The Church does both of the above kinds of relief, in the form of emergency assistance, or in such wonderful programs as the Perpetual Education Fund. But there is another form of assistance that vastly exceeds either of these types. In countries like Peru (or Ghana, or many other places), the Church has built temples, to which any member holding a recommend may attend, no matter what his or her social status may be.

Inside the temple, no one can tell who is the Peruvian peasant or who is the banker from Lima. All are alike (even in dress), and all are treated the same.

Can you imagine what this does to the self-esteem of that Peruvian peasant (or, indeed, to the viewpoint of the banker)? The temple is the Great Leveler, and unlike the Marxist ideal where everyone is supposed to be leveled down to the proletariat, it levels everyone up, to become kings and queens.

No amount of poverty relief, no matter how lavishly dispensed, could possibly achieve such a remarkable outcome. When viewed from this angle, the amount the Church spends on temple construction could be considered more effective than any other outlay.

All this, even before considering the religious aspects of this work (ie, that God commanded it, or that temples are an essential element in LDS theology in the work of salvation for all mankind).

But this is not just an LDS theme. In my opinion, religious edifices have always elicited such responses. The great cathedrals of Europe were built at great expense, by the elite of society, but also with the enthusiastic participation of the lower classes, who saw these structures as their own. (This adoration does not extend to secular buildings, btw. When I toured Versailles back in 1991, my first thought was “Now I know why they had the French Revolution.”) The theme also holds true in non-Christian societies. The Great Buddha of Nara, constructed in the 8th century when Nara was the capital of Japan, was a project that encompassed all layers of society (it included raising a wooden structure to house the statue that is the largest purely wooden building in the world), and it is an awe-inspiring sight even now, more than 1200 years later.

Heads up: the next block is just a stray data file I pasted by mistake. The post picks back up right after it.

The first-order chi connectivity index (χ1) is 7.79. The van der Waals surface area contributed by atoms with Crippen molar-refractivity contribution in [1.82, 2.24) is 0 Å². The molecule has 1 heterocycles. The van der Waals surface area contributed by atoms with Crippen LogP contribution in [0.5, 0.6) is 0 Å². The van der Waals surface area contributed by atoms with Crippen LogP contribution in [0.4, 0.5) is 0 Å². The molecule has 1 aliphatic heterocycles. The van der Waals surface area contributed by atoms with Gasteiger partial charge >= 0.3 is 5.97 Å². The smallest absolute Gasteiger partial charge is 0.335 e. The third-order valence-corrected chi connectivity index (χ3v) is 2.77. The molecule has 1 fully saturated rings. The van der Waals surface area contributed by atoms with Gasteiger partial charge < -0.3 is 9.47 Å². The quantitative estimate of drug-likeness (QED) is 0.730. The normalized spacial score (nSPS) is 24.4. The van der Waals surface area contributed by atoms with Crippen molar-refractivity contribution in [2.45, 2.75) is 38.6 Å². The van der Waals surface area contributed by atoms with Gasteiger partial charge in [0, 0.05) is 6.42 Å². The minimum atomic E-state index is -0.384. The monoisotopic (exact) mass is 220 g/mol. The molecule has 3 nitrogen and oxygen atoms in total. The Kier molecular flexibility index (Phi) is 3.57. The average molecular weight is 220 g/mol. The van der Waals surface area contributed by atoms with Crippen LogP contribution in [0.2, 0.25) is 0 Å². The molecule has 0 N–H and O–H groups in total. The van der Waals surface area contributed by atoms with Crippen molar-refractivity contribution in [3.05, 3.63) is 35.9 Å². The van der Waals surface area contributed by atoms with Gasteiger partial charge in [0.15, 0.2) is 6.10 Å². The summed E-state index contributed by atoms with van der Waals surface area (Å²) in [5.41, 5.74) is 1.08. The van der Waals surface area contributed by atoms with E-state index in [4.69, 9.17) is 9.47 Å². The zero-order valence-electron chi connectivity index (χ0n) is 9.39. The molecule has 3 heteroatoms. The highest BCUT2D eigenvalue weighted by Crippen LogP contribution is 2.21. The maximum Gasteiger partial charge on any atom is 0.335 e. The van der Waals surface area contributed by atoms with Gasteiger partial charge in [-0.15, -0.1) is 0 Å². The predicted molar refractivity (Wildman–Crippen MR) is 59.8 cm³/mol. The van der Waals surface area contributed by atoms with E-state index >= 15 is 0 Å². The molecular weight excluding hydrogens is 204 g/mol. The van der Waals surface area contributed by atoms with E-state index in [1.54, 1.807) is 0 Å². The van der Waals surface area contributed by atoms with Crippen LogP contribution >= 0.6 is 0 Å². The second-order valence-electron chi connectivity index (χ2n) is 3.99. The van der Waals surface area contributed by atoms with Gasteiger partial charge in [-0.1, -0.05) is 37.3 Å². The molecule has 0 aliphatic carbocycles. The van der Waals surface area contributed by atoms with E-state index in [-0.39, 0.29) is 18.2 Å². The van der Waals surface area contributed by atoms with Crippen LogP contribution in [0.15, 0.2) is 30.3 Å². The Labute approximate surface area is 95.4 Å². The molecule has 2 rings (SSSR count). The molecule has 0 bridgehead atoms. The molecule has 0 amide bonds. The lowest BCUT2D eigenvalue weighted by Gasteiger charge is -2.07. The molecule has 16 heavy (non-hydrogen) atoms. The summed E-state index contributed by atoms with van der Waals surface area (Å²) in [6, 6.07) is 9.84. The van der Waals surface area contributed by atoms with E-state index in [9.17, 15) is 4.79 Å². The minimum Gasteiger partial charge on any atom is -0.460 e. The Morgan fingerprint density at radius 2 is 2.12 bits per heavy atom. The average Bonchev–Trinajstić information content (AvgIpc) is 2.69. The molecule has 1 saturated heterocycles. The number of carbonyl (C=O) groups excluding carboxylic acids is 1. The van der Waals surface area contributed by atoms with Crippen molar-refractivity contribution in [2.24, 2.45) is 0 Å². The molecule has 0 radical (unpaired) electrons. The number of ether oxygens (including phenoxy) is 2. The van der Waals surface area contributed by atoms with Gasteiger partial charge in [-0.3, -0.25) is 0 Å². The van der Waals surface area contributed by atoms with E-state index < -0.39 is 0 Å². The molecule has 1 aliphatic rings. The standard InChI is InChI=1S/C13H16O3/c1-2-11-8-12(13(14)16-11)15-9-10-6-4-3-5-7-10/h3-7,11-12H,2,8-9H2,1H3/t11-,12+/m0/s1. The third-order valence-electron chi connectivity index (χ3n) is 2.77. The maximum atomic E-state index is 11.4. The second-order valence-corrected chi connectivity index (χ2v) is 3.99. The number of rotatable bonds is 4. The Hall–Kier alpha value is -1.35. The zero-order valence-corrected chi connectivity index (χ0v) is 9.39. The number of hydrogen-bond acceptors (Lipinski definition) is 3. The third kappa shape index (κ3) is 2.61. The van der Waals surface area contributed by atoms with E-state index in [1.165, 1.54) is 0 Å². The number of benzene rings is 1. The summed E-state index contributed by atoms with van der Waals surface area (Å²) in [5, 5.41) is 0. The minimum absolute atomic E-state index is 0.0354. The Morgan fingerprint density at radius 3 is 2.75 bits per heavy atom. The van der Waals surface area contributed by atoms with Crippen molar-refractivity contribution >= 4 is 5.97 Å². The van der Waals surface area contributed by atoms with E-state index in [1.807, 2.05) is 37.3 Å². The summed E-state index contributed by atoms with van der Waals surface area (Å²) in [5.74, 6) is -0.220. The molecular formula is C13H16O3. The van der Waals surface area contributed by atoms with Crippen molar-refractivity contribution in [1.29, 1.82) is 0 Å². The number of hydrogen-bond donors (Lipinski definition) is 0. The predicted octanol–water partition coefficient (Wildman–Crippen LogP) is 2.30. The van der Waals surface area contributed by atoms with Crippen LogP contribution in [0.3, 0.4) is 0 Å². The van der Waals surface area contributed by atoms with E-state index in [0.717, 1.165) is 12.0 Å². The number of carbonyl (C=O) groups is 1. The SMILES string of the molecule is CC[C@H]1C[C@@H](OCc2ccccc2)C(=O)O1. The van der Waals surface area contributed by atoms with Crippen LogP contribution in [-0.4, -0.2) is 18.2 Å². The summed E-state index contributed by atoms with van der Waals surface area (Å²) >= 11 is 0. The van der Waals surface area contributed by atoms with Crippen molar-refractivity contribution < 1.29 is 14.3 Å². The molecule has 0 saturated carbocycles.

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Celestial Room in the Accra Ghana Temple

And, of course, in the LDS context (as in the above non-LDS examples), the temples must be built of the highest quality materials possible. This serves to cement the leveling-up effect. Even the Church’s outlays for the downtown shopping mall in Salt Lake City, which has elicited such scorn from critics, is a part of this same effort, by upgrading the environment around the Salt Lake Temple (and Conference Center), so that members visiting from faraway places can feel safe and secure.

This entry was posted in Temples on 17 November 2014 by David Farnsworth

Homosexuality and the Gospel with Ty Mansfield

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LDS Perspectives host Nick Galieti and Dr. Ty Mansfield openly discuss the need for dialogues regarding appropriate sexual boundaries in family, marriage, and church settings.

Ty argues that sexual attraction is a phenomenon that cannot be easily identified, labeled, or codified, even if it is a natural impulse. Yet, popular culture promotes claims that science has not been able to verify.

When discussing homosexuality, much of what he writes applies equally to heterosexuals as to those with same-gender attraction. We all are tugged by nature in directions that may exceed the boundaries of gospel principles.

Join in as Ty offers some needed perspective on a divisive issue.

To access the links referenced in this podcast, visit LDS Perspectives.